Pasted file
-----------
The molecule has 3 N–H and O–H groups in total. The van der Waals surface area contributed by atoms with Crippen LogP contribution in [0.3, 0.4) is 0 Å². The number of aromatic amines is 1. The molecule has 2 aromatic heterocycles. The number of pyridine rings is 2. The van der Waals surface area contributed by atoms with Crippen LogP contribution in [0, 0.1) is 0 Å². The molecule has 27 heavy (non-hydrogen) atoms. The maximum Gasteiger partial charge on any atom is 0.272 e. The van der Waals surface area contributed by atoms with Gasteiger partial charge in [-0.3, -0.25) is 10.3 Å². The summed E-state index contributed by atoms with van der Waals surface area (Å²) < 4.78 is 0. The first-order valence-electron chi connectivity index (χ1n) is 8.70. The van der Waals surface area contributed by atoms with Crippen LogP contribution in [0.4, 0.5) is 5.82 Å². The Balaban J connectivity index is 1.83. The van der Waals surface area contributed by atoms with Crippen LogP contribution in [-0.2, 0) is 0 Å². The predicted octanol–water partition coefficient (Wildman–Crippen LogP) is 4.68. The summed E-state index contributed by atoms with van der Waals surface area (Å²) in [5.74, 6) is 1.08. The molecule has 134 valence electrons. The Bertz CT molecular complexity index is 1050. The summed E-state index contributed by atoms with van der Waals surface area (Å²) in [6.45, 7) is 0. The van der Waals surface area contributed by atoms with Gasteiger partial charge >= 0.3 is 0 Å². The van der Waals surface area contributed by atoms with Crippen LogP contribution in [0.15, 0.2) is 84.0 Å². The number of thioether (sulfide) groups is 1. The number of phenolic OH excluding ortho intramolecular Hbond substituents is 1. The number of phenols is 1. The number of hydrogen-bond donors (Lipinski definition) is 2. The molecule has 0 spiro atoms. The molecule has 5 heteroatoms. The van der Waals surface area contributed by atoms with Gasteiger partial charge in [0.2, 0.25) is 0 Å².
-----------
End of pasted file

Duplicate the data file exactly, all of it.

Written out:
The molecule has 3 N–H and O–H groups in total. The van der Waals surface area contributed by atoms with Crippen LogP contribution in [0.3, 0.4) is 0 Å². The number of aromatic amines is 1. The molecule has 2 aromatic heterocycles. The number of pyridine rings is 2. The van der Waals surface area contributed by atoms with Crippen LogP contribution in [0, 0.1) is 0 Å². The molecule has 27 heavy (non-hydrogen) atoms. The maximum Gasteiger partial charge on any atom is 0.272 e. The van der Waals surface area contributed by atoms with Gasteiger partial charge in [-0.3, -0.25) is 10.3 Å². The summed E-state index contributed by atoms with van der Waals surface area (Å²) < 4.78 is 0. The first-order valence-electron chi connectivity index (χ1n) is 8.70. The van der Waals surface area contributed by atoms with Crippen LogP contribution in [0.4, 0.5) is 5.82 Å². The Balaban J connectivity index is 1.83. The van der Waals surface area contributed by atoms with Crippen LogP contribution in [-0.2, 0) is 0 Å². The predicted octanol–water partition coefficient (Wildman–Crippen LogP) is 4.68. The summed E-state index contributed by atoms with van der Waals surface area (Å²) in [5.74, 6) is 1.08. The molecule has 134 valence electrons. The Bertz CT molecular complexity index is 1050. The summed E-state index contributed by atoms with van der Waals surface area (Å²) in [6.45, 7) is 0. The van der Waals surface area contributed by atoms with Gasteiger partial charge >= 0.3 is 0 Å². The van der Waals surface area contributed by atoms with Crippen LogP contribution in [0.15, 0.2) is 84.0 Å². The number of thioether (sulfide) groups is 1. The number of phenolic OH excluding ortho intramolecular Hbond substituents is 1. The number of phenols is 1. The number of hydrogen-bond donors (Lipinski definition) is 2. The molecule has 0 spiro atoms. The molecule has 5 heteroatoms. The van der Waals surface area contributed by atoms with Gasteiger partial charge in [0.2, 0.25) is 0 Å².